Already cash-strapped states and cities are concerned President Donald Trump’s plans for $1 trillion worth of infrastructure projects will rely too heavily on them for financing.

Some states and groups representing them say a hike in direct federal funds is needed, as locals have already been raising fuel taxes and other fees to cover transportation needs.

They’re concerned with White House plans to cut hundreds of millions of dollars in federal grants for roads, rail, transit, water and sewer, trash, and various port projects. They’re also worried about lingering talk in Washington of eliminating the federal tax exemption for municipal bond interest.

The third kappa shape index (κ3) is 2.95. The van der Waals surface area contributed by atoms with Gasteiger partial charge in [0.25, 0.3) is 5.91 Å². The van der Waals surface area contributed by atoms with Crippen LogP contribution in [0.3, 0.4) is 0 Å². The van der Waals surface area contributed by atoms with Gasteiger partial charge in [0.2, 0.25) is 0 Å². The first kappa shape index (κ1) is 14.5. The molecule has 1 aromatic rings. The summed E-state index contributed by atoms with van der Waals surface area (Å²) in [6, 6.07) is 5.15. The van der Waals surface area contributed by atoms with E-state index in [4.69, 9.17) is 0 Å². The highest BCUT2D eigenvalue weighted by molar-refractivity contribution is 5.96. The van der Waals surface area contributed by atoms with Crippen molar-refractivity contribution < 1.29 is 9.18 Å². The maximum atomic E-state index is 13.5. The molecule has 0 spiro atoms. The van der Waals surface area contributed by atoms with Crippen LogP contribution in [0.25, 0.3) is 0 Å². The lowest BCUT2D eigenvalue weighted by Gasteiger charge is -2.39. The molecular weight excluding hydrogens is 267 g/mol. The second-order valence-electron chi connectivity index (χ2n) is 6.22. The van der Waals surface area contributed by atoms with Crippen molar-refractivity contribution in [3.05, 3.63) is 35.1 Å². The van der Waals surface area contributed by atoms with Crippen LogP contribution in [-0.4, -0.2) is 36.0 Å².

Pointing to tight state budgets, the National Governors Association, the U.S. Conference of Mayors, and other lobbying groups are pushing for additional money for infrastructure, private-public partnerships, and a continuation of the tax exemption on municipal bond interest.

“Stated simply, state and local governments will want to preserve the existing rule for tax exemption of municipal bond interest because to eliminate it would increase the cost of borrowing,” Charles Henck, an attorney and partner in the Washington office of Ballard Spahr LLP who specializes in tax matters, told Bloomberg BNA.

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